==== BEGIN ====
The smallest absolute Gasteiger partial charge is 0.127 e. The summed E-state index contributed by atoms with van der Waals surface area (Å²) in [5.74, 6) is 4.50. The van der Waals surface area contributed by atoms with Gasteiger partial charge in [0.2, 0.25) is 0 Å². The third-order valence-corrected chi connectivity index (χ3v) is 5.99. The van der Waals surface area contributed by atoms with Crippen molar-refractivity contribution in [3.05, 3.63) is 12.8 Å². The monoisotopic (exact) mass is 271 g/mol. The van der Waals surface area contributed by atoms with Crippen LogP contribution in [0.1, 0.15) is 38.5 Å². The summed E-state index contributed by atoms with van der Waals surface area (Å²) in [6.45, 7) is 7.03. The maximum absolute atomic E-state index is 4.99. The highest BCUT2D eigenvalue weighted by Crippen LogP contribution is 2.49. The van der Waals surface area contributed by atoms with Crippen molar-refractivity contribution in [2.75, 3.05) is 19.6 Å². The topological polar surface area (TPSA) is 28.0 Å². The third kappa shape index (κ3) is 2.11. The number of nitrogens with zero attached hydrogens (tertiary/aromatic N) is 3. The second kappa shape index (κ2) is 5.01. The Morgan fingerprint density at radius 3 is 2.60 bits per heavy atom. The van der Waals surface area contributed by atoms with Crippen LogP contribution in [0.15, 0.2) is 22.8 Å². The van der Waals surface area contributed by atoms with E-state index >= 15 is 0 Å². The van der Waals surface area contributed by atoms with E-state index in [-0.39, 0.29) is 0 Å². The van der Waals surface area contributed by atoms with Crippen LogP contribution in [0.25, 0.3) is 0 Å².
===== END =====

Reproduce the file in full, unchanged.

The smallest absolute Gasteiger partial charge is 0.127 e. The summed E-state index contributed by atoms with van der Waals surface area (Å²) in [5.74, 6) is 4.50. The van der Waals surface area contributed by atoms with Gasteiger partial charge in [0.2, 0.25) is 0 Å². The third-order valence-corrected chi connectivity index (χ3v) is 5.99. The van der Waals surface area contributed by atoms with Crippen molar-refractivity contribution in [3.05, 3.63) is 12.8 Å². The monoisotopic (exact) mass is 271 g/mol. The van der Waals surface area contributed by atoms with Crippen LogP contribution in [0.1, 0.15) is 38.5 Å². The summed E-state index contributed by atoms with van der Waals surface area (Å²) in [6.45, 7) is 7.03. The maximum absolute atomic E-state index is 4.99. The highest BCUT2D eigenvalue weighted by Crippen LogP contribution is 2.49. The van der Waals surface area contributed by atoms with Crippen molar-refractivity contribution in [2.75, 3.05) is 19.6 Å². The topological polar surface area (TPSA) is 28.0 Å². The third kappa shape index (κ3) is 2.11. The number of nitrogens with zero attached hydrogens (tertiary/aromatic N) is 3. The second kappa shape index (κ2) is 5.01. The Morgan fingerprint density at radius 3 is 2.60 bits per heavy atom. The van der Waals surface area contributed by atoms with Crippen LogP contribution in [0.15, 0.2) is 22.8 Å². The van der Waals surface area contributed by atoms with E-state index >= 15 is 0 Å². The van der Waals surface area contributed by atoms with E-state index in [-0.39, 0.29) is 0 Å². The van der Waals surface area contributed by atoms with Crippen LogP contribution in [0.25, 0.3) is 0 Å².